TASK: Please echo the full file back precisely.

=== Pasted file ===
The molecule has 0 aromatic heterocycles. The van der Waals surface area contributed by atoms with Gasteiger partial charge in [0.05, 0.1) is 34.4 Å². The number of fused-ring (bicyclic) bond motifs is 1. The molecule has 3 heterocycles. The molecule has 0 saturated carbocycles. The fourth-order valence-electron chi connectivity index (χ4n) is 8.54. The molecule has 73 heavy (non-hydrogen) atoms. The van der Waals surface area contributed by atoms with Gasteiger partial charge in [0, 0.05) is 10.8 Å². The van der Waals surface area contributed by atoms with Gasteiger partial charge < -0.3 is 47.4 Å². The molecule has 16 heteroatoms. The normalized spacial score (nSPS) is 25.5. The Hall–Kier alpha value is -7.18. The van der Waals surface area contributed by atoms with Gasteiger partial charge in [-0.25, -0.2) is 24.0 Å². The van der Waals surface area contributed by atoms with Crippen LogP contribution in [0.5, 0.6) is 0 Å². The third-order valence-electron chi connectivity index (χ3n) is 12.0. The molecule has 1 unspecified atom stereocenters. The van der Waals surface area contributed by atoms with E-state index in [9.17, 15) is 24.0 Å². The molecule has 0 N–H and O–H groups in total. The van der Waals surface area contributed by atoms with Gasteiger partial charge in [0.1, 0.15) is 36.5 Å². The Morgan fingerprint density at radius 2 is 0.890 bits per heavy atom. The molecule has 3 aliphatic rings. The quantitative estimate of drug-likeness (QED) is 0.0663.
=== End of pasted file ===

The molecule has 0 aromatic heterocycles. The van der Waals surface area contributed by atoms with Gasteiger partial charge in [0.05, 0.1) is 34.4 Å². The number of fused-ring (bicyclic) bond motifs is 1. The molecule has 3 heterocycles. The molecule has 0 saturated carbocycles. The fourth-order valence-electron chi connectivity index (χ4n) is 8.54. The molecule has 73 heavy (non-hydrogen) atoms. The van der Waals surface area contributed by atoms with Gasteiger partial charge in [0, 0.05) is 10.8 Å². The van der Waals surface area contributed by atoms with Gasteiger partial charge < -0.3 is 47.4 Å². The molecule has 16 heteroatoms. The normalized spacial score (nSPS) is 25.5. The Hall–Kier alpha value is -7.18. The van der Waals surface area contributed by atoms with Gasteiger partial charge in [-0.25, -0.2) is 24.0 Å². The van der Waals surface area contributed by atoms with Crippen LogP contribution in [0.5, 0.6) is 0 Å². The third-order valence-electron chi connectivity index (χ3n) is 12.0. The molecule has 1 unspecified atom stereocenters. The van der Waals surface area contributed by atoms with E-state index in [9.17, 15) is 24.0 Å². The molecule has 0 N–H and O–H groups in total. The van der Waals surface area contributed by atoms with Gasteiger partial charge in [0.1, 0.15) is 36.5 Å². The Morgan fingerprint density at radius 2 is 0.890 bits per heavy atom. The molecule has 3 aliphatic rings. The quantitative estimate of drug-likeness (QED) is 0.0663.